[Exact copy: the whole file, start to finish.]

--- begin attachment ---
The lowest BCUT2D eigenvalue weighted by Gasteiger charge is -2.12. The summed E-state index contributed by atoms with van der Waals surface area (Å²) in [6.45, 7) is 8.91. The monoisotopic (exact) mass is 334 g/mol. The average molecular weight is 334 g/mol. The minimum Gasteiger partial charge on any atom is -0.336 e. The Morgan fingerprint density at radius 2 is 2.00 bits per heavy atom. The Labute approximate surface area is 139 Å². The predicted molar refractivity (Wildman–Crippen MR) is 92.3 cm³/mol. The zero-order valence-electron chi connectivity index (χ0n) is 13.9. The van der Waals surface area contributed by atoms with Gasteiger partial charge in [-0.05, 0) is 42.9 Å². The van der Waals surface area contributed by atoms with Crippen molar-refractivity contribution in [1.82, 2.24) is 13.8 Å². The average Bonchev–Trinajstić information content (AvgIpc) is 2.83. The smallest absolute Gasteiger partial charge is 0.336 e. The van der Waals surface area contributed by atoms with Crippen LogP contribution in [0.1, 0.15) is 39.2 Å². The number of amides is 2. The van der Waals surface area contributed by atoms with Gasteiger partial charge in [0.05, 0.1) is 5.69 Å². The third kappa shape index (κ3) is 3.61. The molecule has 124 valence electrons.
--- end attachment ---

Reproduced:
The lowest BCUT2D eigenvalue weighted by Gasteiger charge is -2.12. The summed E-state index contributed by atoms with van der Waals surface area (Å²) in [6.45, 7) is 8.91. The monoisotopic (exact) mass is 334 g/mol. The average molecular weight is 334 g/mol. The minimum Gasteiger partial charge on any atom is -0.336 e. The Morgan fingerprint density at radius 2 is 2.00 bits per heavy atom. The Labute approximate surface area is 139 Å². The predicted molar refractivity (Wildman–Crippen MR) is 92.3 cm³/mol. The zero-order valence-electron chi connectivity index (χ0n) is 13.9. The van der Waals surface area contributed by atoms with Gasteiger partial charge in [-0.05, 0) is 42.9 Å². The van der Waals surface area contributed by atoms with Crippen molar-refractivity contribution in [1.82, 2.24) is 13.8 Å². The average Bonchev–Trinajstić information content (AvgIpc) is 2.83. The smallest absolute Gasteiger partial charge is 0.336 e. The van der Waals surface area contributed by atoms with Crippen LogP contribution in [0.1, 0.15) is 39.2 Å². The number of amides is 2. The van der Waals surface area contributed by atoms with Gasteiger partial charge in [0.05, 0.1) is 5.69 Å². The third kappa shape index (κ3) is 3.61. The molecule has 124 valence electrons.